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NavSource Online: Escort Carrier Photo Archive

(later CVHE-78 and AKV-28)

Flag Hoist/Radio Call Sign: November - Kilo - X-Ray - Juliet

Unit Awards, Campaign and Service Medals and Ribbons


Precedence of awards is from top to bottom, left to right
Top Row: Presidential Unit Citation
2nd Row: American Campaign Medal / Asiatic-Pacific Campaign Medal (4 stars) / World War II Victory Medal
3rd Row: Navy Occupation Service Medal ("Asia" clasp) / Philippine Presidential Unit Citation / Philippine Liberation Medal (2 stars)

Displacement 7,800 Tons, Dimensions, 512' 3" (oa) x 65' 2" x 22' 4" (Max)
Armament 1 x 5"/38AA 8 x 40mm, 12 x 20mm, 27 Aircraft.
Machinery, 9,000 IHP; 2 Skinner, Uniflow engines, 2 screws
Speed, 19 Knots, Crew 860.

Operational and Building Data

Initially named Kaita Bay (spelling?).

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Savo Island

AVG-78 (later ACV-78, CVE-78, CVHE-78 and AKV-28) was initially named Kaita Bay (the name appears to be misspelled in DANFS and should probably be Karta Bay, a bay and an estuary on the East coast of Prince of Wales Island. The name Karta Bay itself is also incorrect, as the Haida Indian name published by Captain M.D. Tebenkov in 1852 was "Kazarn;" the name was published as "Kasa-an" in the 1883 Coast Pilot, and mistakenly copied as "Karta" on British Admiralty Chart 2431; the latter form has since become well established).

Renamed Savo Island, 6 November 1943, after a battle fought off Savo Island, in the Solomons, 9 August 1942.

Since the battle was actually a Japanese "resounding victory," in the words of historian RADM Samuel E. Morison, the fact that an American escort carrier was named after it has probably to be interpreted as a tribute to the officers and men who fought the battle. American and Australian dead totaled 1,023; 709 were wounded. The Japanese only suffered light damage.

(Image: Google Maps.)

Battle of Savo Island

Battle diagram showing ship movement during Battle of Savo Island on 9 August 1942.

Source: Preliminary Design Branch, Bureau of Ships Navy Department, War Loss/Damage Report No. 29.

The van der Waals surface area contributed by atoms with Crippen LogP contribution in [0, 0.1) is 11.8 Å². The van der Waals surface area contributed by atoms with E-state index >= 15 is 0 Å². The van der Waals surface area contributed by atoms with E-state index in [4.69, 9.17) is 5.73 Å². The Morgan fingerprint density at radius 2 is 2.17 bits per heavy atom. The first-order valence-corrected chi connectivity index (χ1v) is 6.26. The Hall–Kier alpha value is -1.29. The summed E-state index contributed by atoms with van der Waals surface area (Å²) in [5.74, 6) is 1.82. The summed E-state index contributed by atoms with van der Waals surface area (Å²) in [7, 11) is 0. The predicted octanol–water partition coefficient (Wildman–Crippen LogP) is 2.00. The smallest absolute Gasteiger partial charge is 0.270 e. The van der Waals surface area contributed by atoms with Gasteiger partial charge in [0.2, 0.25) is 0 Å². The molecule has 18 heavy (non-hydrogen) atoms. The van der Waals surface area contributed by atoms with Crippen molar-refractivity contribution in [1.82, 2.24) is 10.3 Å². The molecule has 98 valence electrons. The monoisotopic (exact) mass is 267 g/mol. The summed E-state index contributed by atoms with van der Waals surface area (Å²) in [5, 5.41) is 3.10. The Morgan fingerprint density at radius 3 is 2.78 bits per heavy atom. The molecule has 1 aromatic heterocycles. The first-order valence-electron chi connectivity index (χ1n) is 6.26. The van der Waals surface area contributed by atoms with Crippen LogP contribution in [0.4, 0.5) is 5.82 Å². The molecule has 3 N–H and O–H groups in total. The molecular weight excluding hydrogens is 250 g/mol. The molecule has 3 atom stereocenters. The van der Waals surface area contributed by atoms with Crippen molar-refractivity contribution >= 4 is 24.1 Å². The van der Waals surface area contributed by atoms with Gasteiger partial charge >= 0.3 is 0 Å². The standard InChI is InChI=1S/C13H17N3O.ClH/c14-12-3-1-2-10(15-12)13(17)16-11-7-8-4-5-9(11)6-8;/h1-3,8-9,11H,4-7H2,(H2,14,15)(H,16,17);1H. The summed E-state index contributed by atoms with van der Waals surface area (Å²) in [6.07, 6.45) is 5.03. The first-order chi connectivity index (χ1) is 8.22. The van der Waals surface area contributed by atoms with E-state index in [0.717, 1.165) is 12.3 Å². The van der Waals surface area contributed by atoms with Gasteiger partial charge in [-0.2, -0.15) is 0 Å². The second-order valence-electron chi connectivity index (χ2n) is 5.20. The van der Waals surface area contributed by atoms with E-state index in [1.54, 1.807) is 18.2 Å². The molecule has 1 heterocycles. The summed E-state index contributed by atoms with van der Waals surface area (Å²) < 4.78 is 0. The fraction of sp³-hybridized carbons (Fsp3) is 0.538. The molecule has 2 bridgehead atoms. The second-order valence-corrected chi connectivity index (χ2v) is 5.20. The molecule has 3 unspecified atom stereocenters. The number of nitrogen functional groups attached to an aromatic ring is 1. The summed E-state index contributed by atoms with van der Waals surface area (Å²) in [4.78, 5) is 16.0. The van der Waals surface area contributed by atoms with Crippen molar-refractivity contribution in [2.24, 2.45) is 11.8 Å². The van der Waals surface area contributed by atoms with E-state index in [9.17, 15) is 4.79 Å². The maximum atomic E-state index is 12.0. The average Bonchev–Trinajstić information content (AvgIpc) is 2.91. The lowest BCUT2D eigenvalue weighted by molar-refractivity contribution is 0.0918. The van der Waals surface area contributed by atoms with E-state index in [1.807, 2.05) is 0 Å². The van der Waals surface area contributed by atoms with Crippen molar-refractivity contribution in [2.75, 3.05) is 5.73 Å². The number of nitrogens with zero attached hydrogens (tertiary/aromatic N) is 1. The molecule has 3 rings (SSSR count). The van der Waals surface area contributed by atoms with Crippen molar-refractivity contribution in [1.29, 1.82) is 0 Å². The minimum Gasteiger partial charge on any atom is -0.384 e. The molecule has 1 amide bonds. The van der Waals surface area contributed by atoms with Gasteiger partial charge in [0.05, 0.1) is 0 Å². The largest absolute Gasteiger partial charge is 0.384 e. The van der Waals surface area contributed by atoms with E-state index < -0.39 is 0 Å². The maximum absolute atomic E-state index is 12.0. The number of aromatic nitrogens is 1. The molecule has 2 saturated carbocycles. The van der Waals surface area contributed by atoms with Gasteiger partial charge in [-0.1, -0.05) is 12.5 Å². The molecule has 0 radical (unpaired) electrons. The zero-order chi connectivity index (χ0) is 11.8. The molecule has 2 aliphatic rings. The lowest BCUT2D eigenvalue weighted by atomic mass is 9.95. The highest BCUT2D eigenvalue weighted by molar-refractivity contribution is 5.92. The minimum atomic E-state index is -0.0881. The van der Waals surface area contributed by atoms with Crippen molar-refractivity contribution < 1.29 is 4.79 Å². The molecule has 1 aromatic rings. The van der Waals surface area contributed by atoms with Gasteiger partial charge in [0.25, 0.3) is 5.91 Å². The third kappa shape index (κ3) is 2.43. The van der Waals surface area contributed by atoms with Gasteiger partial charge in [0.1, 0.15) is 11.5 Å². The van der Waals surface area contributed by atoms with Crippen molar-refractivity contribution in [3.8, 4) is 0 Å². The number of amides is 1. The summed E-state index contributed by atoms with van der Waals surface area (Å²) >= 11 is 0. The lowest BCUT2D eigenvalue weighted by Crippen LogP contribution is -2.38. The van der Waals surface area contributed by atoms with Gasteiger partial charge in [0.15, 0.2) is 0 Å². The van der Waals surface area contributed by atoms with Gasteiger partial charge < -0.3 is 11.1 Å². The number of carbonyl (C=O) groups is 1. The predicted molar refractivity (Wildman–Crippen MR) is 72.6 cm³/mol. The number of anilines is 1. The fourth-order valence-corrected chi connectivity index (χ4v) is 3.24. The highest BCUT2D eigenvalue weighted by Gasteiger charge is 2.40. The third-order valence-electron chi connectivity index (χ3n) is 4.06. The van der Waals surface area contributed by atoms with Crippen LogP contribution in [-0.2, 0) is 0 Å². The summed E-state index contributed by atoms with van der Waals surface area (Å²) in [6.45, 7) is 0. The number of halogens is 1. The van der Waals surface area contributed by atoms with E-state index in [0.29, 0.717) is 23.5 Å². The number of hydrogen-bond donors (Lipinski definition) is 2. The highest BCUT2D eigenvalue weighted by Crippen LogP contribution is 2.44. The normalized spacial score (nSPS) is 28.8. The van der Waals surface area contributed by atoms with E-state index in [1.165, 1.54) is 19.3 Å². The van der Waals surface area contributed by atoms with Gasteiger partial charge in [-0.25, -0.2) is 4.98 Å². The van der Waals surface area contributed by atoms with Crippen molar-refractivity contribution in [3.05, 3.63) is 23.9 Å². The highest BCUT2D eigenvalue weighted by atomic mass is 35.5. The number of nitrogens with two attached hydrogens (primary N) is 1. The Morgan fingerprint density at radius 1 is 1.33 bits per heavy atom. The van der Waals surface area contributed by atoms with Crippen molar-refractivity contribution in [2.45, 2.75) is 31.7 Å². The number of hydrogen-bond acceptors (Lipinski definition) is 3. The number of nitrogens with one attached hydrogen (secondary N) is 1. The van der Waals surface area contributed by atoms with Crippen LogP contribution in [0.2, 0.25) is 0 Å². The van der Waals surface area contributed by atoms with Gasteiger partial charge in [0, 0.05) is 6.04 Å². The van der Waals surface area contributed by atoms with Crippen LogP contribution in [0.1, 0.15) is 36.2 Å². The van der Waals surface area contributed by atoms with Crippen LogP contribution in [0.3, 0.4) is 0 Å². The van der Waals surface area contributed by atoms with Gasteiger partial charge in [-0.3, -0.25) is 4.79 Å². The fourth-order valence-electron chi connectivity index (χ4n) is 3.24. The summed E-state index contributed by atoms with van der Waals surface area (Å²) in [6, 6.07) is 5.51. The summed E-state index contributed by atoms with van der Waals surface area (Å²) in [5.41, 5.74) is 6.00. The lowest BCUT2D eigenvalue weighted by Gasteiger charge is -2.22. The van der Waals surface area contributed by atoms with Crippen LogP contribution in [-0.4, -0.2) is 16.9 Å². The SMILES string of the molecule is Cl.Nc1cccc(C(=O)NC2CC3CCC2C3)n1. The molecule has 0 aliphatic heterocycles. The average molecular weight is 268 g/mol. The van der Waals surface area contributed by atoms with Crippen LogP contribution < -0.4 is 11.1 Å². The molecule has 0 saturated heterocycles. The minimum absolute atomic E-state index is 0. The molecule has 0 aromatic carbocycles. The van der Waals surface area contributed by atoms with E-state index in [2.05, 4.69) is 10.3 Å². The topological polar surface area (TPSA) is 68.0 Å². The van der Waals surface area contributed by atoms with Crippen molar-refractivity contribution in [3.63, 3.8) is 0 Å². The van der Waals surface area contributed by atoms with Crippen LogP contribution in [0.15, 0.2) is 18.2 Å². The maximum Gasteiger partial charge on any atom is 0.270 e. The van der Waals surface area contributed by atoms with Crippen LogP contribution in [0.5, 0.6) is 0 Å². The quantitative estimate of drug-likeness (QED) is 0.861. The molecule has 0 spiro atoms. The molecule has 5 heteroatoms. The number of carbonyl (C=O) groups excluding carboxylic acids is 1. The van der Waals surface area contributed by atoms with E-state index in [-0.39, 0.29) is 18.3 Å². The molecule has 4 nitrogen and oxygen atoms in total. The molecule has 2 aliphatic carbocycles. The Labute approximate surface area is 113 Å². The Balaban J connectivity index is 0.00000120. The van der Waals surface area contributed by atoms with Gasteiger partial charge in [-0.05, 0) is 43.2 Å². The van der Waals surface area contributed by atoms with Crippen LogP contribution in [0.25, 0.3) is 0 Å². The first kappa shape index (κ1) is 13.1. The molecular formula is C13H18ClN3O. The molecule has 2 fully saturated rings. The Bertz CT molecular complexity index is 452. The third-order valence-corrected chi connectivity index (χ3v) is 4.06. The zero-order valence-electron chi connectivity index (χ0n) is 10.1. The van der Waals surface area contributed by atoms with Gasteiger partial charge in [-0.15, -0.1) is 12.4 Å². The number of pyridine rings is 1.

Mike Green
CVE-78 Savo Island

Savo Island was sponsored by Miss Margaret Taffinder, daughter of Rear Admiral Taffinder, Commandant of the Thirteenth Naval District.

(From "Bo's'n's Whistle," Vol. 4, No. 2; January 28, 1944; pages 4 & 5.)

Courtesy of Ron Gough,
Bea Dee, Ltd.,
Kaiser Vancouver / Swan Island & Oregon Shipyards website
World War II
CVE-78 Savo Island

Naval Station Astoria, Oregon, oblique view looking northeast, altitude 1000 feet, 19 February 1944.

National Archives and Records Administration (NARA) photo, # 80-G-218308.

Three CVEs can be seen in the lower half of the picture, fitting out. They are, top to bottom, USS Petrof Bay (CVE-80), commissioned the day before; USS Ommaney Bay (CVE-79), that had just shifted berth from pier 3 to pier 2; and USS Savo Island (CVE-78).

CVE-78 Savo Island

Undated overhead photo of USS Savo Island (CVE-78) underway.

Source: U.S. Navy, photo no. unknown.

Mike Green
CVE-78 Savo Island

USS Savo Island (CVE-78) underway, date (circa 1944) and location unknown. US Navy photo, numbered 112-10.

Tommy Trampp
Larger copy submitted by Jim Kurrasch, Battleship Iowa, Pacific Battleship Center
CVE-78 Savo Island

USS Savo Island (CVE-78) underway on 25 May 1944, location unknown. Note dismantled SO3C Seamew, a J2F Duck (minus its engine), and SOC Seagull and three F6F Hellcats lining the port side, with spare floats lashed down aft (USN photo).

US Navy and Marine Corps Museum/Naval Aviation Museum, photo # 1996.488.034.023. Robert L. Lawson Photograph Collection.

Robert Hurst
Mike Green
CVE-78 Savo Island

"A U.S. Navy baby carrier [USS Savo Island (CVE-78)] arrived at Guadalcanal carrying a load of P-38 Lightning fighter planes for the replacement of worn out craft throughout the Solomons area. This carrier is one of the Navy's newest types." Before 10 July 1944. Guadalcanal.